Behind closed doors, U.S. high-level official received the candidate of the center-right party Vamos, Alejandro Giammattei, who expressed his concern about the "Safe Third Country" (STC) agreement signed by President Jimmy Morales administration in Washington, D.C., on July 26.
"We don't see a roadmap. We asked to be part of the negotiation team," Giammattei said and commented that the U.S. Secretary promised more information as soon as the agreement implementation plan were ready.
Through various protest actions, Guatemalans have expressed their rejection of the secrecy with which the Morales administration has managed so far the real scope of the STC agreement.
On July 29, for instance, Guatemala’s Human Rights Prosecutor Jordan Rodas filed an appeal to the Constitutional Court to curb an agreement that will allow the U.S. to send migrants to this Central American country to wait there until U.S. authorities process their asylum applications.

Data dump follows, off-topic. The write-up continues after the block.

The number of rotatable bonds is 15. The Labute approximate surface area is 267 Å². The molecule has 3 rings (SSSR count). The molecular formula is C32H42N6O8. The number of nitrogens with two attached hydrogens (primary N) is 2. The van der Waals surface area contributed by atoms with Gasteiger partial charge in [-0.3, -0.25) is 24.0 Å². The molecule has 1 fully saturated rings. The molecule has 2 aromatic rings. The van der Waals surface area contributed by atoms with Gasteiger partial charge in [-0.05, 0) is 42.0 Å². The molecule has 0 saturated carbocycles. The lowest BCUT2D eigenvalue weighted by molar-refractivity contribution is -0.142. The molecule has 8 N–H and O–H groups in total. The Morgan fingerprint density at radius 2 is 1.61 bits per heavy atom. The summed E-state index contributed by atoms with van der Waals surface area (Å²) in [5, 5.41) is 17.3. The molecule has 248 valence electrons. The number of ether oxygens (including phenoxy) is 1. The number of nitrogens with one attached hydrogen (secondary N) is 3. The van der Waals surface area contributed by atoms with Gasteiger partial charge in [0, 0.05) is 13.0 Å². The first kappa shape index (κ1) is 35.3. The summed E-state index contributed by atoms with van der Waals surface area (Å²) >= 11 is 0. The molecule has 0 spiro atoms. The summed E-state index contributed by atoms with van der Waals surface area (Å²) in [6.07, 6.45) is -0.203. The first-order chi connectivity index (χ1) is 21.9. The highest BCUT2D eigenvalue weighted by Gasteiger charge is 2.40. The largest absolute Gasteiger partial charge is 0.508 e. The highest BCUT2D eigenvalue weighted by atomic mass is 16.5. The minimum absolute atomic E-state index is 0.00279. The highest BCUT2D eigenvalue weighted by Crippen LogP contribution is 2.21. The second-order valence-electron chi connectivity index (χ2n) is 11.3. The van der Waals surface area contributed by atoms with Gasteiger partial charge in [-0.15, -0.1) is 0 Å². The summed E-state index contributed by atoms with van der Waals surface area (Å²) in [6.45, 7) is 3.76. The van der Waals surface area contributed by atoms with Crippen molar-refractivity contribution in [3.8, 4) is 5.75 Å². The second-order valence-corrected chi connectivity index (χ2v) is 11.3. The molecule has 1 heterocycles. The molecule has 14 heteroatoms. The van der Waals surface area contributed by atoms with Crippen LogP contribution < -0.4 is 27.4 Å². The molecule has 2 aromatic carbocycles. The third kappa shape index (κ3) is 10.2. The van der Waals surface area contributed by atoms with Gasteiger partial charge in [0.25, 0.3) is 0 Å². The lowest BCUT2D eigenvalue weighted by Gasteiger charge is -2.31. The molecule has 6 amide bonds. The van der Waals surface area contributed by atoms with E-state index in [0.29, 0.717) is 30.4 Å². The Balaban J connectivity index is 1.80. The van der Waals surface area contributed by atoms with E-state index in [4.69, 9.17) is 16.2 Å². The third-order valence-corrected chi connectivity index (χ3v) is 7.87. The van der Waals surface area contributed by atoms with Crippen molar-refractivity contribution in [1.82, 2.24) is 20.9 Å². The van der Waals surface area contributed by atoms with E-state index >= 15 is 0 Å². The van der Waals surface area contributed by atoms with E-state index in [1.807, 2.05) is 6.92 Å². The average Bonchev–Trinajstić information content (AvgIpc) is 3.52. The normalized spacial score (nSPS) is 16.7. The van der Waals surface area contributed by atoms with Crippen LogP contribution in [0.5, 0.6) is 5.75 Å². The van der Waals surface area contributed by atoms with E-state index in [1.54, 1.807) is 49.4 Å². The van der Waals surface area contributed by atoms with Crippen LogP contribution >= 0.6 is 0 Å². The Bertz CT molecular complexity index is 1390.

During a press conference, Giammattei, who declined to answer if he would support that agreement if he becomes president, questioned Morales for negotiating a deal under total "secrecy."
"We cannot define a position if we don't know what is really behind it," Giammattei said and added, "we are all in such crossroads."
On Wednesday night, McAleenan met with Sandra Torres, the social-democratic candidate of the National Unity of Hope party, who told the U.S. official that the STC agreement must be approved by the Guatemalan Congress.
"We also talked about improving conditions, here in Guatemala, with foreign investments," she said adding that McAleenan congratulated her country for having social policies that prevent migration.
On Thursday, in a message to the media in which McAleenan did not accept questions, the DHS secretary said that President Donald Trump administration is seeking to talk with the rest of Central American countries to support the STC agreement, which is "a regional responsibility."